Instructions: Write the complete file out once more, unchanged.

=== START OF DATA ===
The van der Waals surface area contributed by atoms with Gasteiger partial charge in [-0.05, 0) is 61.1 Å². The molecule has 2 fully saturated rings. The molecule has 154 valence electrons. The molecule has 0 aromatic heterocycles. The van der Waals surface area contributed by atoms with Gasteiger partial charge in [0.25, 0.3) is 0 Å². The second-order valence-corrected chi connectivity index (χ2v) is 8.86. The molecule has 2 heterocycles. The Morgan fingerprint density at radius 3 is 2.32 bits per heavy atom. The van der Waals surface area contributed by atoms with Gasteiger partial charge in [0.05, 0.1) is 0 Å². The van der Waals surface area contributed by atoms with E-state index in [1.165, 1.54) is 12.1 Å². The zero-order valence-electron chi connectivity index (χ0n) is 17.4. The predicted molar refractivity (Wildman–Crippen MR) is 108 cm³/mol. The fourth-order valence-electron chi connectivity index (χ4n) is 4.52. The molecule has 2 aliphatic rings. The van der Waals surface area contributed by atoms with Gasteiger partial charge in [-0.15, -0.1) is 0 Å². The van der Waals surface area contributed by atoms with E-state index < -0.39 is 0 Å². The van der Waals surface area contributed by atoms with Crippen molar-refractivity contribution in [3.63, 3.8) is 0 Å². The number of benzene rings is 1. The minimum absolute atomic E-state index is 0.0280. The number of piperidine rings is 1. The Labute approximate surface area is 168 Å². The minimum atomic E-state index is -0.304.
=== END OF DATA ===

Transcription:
The van der Waals surface area contributed by atoms with Gasteiger partial charge in [-0.05, 0) is 61.1 Å². The molecule has 2 fully saturated rings. The molecule has 154 valence electrons. The molecule has 0 aromatic heterocycles. The van der Waals surface area contributed by atoms with Gasteiger partial charge in [0.25, 0.3) is 0 Å². The second-order valence-corrected chi connectivity index (χ2v) is 8.86. The molecule has 2 heterocycles. The Morgan fingerprint density at radius 3 is 2.32 bits per heavy atom. The van der Waals surface area contributed by atoms with Gasteiger partial charge in [0.05, 0.1) is 0 Å². The van der Waals surface area contributed by atoms with E-state index in [1.165, 1.54) is 12.1 Å². The zero-order valence-electron chi connectivity index (χ0n) is 17.4. The predicted molar refractivity (Wildman–Crippen MR) is 108 cm³/mol. The fourth-order valence-electron chi connectivity index (χ4n) is 4.52. The molecule has 2 aliphatic rings. The van der Waals surface area contributed by atoms with Gasteiger partial charge in [-0.15, -0.1) is 0 Å². The van der Waals surface area contributed by atoms with E-state index < -0.39 is 0 Å². The van der Waals surface area contributed by atoms with Crippen molar-refractivity contribution in [3.63, 3.8) is 0 Å². The number of benzene rings is 1. The minimum absolute atomic E-state index is 0.0280. The number of piperidine rings is 1. The Labute approximate surface area is 168 Å². The minimum atomic E-state index is -0.304.